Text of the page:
California Sounds: Ty Dolla Sign teams with Jeremih, P.T. Anderson shoots Haim, Acetone’s new chapter

Ty Dolla Sign on stage at the Novo club in Los Angeles in January.
Ty Dolla Sign on stage at the Novo club in Los Angeles in January.
(Francine Orr / Los Angeles Times)

Ty Dolla Sign feat. Jeremih, “Dawsin’s Breek” (Warner Bros.). The newest track from the Compton R&B singer’s eagerly anticipated third installment of the “Beach House” series is themed as a kind of victory lap, but not in a rub-it-in-your-face way.

Rather, the magnetic crooner born Ty Griffin Jr., who has risen to become both a go-to hip-hop collaborator and R&B heartthrob, harnesses a beat crafted by hit-maker Mike Will Made It to make a joyous ode to fresh success.

It arrives on the heels of an early September teaser, “So Am I,” which features a reggae-inspired Skrillex beat and a cameo by Damian Marley. (Listen to it here, but be warned that the clip contains some casual cussing.)


As the singer opens “Dawsin’s Breek,” it’s immediately like you’re with him whipping out of a Ferrari dealership as he brags about his new ride: “I got a brand new coupe/ I got a brand new ’Rari,” he sings before moving on to celebrate — what else? — his new boo.

Great, another woman-as-car metaphor, right? Kinda. But like Rush’s “Red Barchetta,” Prince’s “Little Red Corvette” and the Big Tymers’ “Get Your Roll On” before him, Ty celebrates his new wheels with an affection bordering on sexual. It’s fitting that he’s teaming with Chicago seducer Jeremih, who can melt butter with his emotive tone.

“Beach House 3” comes out on Oct. 27. On a recent episode of Zane Lowe’s Beats 1 radio show, Ty Dolla Sign teased a forthcoming single from the record: a new collaboration with fellow Compton star YG.

Haim, “Valentine” (Columbia). After tackling topics such as Scientology, the early days of the oil business, gambling, Thomas Pynchon, porn and the entertainment world, director Paul Thomas Anderson recently took a breather to shoot a short performance piece with Los Angeles sister act Haim.

Set in a recording studio during different sessions with producer Ariel Rechtshaid, the 15-minute film “Valentine” spotlights Haim sisters Este, Danielle and Alana not as pop stars but as accomplished musicians at work.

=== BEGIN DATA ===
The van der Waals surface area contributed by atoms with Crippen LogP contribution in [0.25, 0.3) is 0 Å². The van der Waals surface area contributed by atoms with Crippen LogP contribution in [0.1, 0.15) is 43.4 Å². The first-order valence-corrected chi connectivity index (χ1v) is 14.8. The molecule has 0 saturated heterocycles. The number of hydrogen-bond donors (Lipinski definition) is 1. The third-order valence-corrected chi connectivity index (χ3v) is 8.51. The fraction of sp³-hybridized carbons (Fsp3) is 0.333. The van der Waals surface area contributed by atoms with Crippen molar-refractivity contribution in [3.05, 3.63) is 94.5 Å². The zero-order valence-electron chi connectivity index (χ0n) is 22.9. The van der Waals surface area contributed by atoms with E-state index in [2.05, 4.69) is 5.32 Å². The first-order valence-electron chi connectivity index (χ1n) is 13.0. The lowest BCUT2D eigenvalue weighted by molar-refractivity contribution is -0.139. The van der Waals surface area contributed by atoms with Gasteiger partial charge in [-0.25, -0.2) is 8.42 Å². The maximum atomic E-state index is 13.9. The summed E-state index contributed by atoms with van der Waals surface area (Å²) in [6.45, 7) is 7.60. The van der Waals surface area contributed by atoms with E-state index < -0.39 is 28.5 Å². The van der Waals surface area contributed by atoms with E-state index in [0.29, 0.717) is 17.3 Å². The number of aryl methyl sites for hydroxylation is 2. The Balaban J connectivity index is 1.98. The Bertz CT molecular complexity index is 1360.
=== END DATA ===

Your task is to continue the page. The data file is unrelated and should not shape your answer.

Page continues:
As they perform three relationship songs from their recent album “Something to Tell You” -- “Right Now,” “Nothing’s Wrong” and the title track -- Anderson captures them maneuvering around the studio adding parts and working as a unit toward the songs’ greater good.

Needless to say, Anderson’s done this before, having shot musicians including Joanna Newsom, Aimee Mann, Fiona Apple, Radiohead and others.

Such affection for the art of musical creation is obvious across “Valentine.”

Acetone, 1992-2001 (Light in the Attic). “Los Angeles is a place composed of infinite intersections full of nothing remarkable,” read the liner notes to this long-disbanded group’s new retrospective, “1992-2001.”

Describing “corners you move through while going elsewhere” as “minutely distinctive combination[s] of concrete, peeling hand-drawn signage, lonely storefronts, and buildings painted and repainted in so many coats of nameless color,” the intro, penned by writer Sam Sweet, celebrates a lesser-known Highland Park-based guitar band, Acetone.

Originally signed to indie labels Vernon Yard and Vapor, Acetone came up in the early ’90s Highland Park way before the area was a musical hotbed, but the trio drew little national attention. Its understated guitar music was barely in vogue, smothered by the Superfuzz and Bigmuff distortion pedals that begat grunge. It disbanded in 2001 after bassist Richie Lee committed suicide.

Like kindred spirits Codeine, Low and Red House Painters, Acetone answered hard rock’s screaming volume with whispers. The band — Lee, Mark Lightcap (guitar, vocals) and Steve Hadley (drums) — understood that the best way to silence a noisy crowd was to whisper something important.

“How Sweet I Roamed,” for example, upends a raucous folk song by New York band the Fugs (and lyrics adapted from a poem by William Blake), turning a former mess into a tidy, soft-spoken musical observation. The instrumental “Pico” opens with a closely miked electric guitar line that casually becomes intertwined with a second one. Shakers and a softly tapped snare drum dot out a beat.

The new reissue was compiled by stalwart imprint Light in the Attic, and arrives as a companion to Sweet’s loving biography of the band, “Hadley Lee Lightcap,” which he describes as a nonfiction novel. Though Acetone wouldn’t seem a likely band for such a treatment, the project makes a solid case for a historical update.

For tips, records, snapshots and stories on Los Angeles music culture, follow Randall Roberts on Twitter and Instagram: @liledit. Email: